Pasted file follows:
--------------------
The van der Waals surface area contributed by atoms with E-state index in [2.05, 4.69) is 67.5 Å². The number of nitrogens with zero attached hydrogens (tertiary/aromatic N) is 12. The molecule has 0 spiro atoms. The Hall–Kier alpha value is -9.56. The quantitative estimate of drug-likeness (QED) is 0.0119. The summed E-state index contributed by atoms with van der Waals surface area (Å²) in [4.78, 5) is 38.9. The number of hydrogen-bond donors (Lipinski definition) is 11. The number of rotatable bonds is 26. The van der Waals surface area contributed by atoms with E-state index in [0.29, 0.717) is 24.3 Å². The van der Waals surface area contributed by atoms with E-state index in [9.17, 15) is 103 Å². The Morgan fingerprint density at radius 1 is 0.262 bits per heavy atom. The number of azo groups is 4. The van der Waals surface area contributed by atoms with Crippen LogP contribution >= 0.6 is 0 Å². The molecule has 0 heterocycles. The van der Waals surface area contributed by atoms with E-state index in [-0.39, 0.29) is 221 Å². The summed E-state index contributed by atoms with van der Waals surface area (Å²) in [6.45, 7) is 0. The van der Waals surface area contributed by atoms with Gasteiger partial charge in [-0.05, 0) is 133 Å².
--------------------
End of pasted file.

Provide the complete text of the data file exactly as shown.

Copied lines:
The van der Waals surface area contributed by atoms with E-state index in [2.05, 4.69) is 67.5 Å². The number of nitrogens with zero attached hydrogens (tertiary/aromatic N) is 12. The molecule has 0 spiro atoms. The Hall–Kier alpha value is -9.56. The quantitative estimate of drug-likeness (QED) is 0.0119. The summed E-state index contributed by atoms with van der Waals surface area (Å²) in [4.78, 5) is 38.9. The number of hydrogen-bond donors (Lipinski definition) is 11. The number of rotatable bonds is 26. The van der Waals surface area contributed by atoms with E-state index in [0.29, 0.717) is 24.3 Å². The van der Waals surface area contributed by atoms with E-state index in [9.17, 15) is 103 Å². The Morgan fingerprint density at radius 1 is 0.262 bits per heavy atom. The number of azo groups is 4. The van der Waals surface area contributed by atoms with Crippen LogP contribution >= 0.6 is 0 Å². The molecule has 0 heterocycles. The van der Waals surface area contributed by atoms with E-state index in [-0.39, 0.29) is 221 Å². The summed E-state index contributed by atoms with van der Waals surface area (Å²) in [6.45, 7) is 0. The van der Waals surface area contributed by atoms with Gasteiger partial charge in [-0.05, 0) is 133 Å².